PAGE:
SUMMARY: A brand’s job is to anticipate changes in demand and consumer behavior and adequately prepare to respond to these changes. Brands that fail to anticipate changes in demand and consumer shopping will pay a huge price in lost business.
It started with a text from Fed Ex telling me my package would be delivered Saturday between 9:20 and 1:20. When the package never showed up, the tracking number indicated that Fed Ex did not know when the package would be delivered. Then I received this response from Fed-Ex:
We apologize for the delay with your shipment. We are experiencing delays due to higher volumes than normal which have caused a backlog, including the ability to pick up and deliver in certain cities. This has prevented us from completing the delivery as expected. I am unable to provide you an estimate of when your shipment will be delivered at this time. If you do not receive your shipment by 09/10/2021, I would recommend you contact your sender to file a claim with FedEx and have them follow their replacement or refunding package procedures.
In other words, “we didn’t anticipate the increased volume in packages, and our logistics system can’t tell us where your package is or when it will be delivered.
In failing, Fed-Ex broke a rule of basic marketing; never promise and then fail to deliver.
Across the online world, people are complaining more and more about brands that are failing to deliver. It’s not uncommon to order something and be told the item isn’t in stock instead of informing customers upfront.
The problem is not unique to brands either. Finding and hiring a contractor is becoming harder and harder. When I needed a cabinet moved from the garage, I narrowed the choices down to three people. Two of them never got back to me because they said: “they were busy.”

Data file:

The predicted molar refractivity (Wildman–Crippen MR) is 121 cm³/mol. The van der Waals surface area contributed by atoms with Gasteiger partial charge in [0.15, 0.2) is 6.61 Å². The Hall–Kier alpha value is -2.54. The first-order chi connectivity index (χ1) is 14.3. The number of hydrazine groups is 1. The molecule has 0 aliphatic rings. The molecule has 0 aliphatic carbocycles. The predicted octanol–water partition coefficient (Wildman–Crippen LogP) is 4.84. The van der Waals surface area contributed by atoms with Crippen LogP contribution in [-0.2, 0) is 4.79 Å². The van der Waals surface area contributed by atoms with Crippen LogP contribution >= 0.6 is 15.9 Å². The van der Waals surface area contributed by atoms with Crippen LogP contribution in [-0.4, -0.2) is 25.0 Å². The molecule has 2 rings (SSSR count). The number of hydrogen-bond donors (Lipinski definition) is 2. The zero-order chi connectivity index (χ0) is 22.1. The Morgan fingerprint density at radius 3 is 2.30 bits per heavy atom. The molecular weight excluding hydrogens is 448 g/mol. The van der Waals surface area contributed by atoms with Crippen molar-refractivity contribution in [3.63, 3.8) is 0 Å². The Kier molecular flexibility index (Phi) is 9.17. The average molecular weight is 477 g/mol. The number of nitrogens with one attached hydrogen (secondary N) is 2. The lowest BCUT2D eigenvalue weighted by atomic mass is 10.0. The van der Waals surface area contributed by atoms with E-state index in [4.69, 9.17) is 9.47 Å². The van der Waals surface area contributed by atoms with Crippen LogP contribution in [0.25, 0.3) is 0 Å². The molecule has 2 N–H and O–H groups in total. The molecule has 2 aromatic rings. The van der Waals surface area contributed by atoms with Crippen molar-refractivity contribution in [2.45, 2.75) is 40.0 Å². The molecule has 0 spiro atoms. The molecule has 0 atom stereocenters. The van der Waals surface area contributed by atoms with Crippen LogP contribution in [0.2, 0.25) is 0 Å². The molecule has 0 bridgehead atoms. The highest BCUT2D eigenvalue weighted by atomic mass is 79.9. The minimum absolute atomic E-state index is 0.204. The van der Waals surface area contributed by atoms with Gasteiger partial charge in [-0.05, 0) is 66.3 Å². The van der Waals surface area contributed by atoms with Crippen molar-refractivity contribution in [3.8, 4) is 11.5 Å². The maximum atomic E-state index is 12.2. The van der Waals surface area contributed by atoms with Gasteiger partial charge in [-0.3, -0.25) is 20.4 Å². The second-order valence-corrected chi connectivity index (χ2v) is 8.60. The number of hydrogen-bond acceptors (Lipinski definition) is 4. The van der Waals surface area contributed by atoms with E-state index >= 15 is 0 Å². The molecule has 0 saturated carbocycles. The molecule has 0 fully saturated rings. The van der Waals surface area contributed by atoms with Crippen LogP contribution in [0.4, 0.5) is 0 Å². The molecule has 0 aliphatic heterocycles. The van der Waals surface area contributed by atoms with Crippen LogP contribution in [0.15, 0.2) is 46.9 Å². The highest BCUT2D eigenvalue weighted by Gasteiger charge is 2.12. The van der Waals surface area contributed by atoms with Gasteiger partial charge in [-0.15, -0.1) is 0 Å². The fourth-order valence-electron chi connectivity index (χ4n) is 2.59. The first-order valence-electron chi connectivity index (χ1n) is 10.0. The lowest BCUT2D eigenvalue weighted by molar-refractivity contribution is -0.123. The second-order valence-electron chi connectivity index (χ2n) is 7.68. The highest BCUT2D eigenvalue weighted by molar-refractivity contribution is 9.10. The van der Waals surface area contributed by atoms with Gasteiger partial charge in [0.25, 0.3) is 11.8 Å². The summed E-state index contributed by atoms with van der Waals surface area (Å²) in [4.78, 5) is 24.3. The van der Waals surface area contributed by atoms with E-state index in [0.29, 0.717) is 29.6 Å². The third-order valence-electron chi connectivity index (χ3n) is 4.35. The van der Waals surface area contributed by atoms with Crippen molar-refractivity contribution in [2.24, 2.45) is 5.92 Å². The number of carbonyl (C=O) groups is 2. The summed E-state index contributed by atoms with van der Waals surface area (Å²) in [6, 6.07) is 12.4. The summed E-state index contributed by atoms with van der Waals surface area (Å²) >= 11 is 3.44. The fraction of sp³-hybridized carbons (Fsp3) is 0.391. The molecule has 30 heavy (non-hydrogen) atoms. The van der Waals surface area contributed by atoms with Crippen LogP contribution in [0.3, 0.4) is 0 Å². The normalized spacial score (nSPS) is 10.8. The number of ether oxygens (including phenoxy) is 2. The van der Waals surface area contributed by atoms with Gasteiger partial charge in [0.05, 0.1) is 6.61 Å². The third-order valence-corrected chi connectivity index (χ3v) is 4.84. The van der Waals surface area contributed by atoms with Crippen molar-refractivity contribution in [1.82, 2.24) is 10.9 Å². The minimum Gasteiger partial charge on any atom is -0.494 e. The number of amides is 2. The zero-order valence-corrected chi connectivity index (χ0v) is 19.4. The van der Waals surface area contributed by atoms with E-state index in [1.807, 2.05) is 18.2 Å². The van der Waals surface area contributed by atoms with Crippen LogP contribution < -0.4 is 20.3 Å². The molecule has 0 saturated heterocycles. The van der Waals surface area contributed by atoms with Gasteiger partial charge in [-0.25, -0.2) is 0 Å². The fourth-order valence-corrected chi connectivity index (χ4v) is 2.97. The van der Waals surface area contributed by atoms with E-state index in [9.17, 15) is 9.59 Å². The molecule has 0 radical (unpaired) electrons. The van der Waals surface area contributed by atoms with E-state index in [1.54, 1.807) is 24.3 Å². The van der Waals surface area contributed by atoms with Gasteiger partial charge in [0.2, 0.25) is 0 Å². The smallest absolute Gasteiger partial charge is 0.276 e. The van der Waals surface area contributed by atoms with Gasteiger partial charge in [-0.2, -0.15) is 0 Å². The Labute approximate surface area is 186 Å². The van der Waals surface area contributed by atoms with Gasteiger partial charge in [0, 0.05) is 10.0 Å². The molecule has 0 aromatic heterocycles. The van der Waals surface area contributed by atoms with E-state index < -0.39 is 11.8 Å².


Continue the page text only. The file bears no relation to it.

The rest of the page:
Undoubtedly, the economy and consumer behavior is on a yo-yo trend, but isn’t it the job of brands and services to anticipate these trends? It’s not like they didn’t have any warnings. Airlines, short of employees, recently had to cancel flights; now, travelers are canceling trips because of COVID, and they are furloughing their employees again.
When someone needs a contractor, they don’t want to hear how booked up they are, and they don’t want to be overcharged because they were lucky to hire a decent contractor. Fed-Ex used to have a slogan that went something like “when it absolutely, positively needs to be there.” Still, with the increased volume, they can let delivery dates slide even if customers rearranged schedules to be home for a delivery.
With all the damn meetings that most companies subject employees to, why isn’t there more emphasis on scenario planning? The lead time to order a new bike can extend more than a year because factories in Asia are idle, but what about shifting production to the US or carrying more inventory of components?
Consumers don’t want excuses; they want results. I am leading a project to ship 1786 packages for a client to their salespeople. Under no circumstances am I going to use Fed-Ex because the packages need to arrive at everyones’ location on the same day. In fact, I will never use Fed-Ex again. True, I’m just one person, but how many more people are saying the same thing?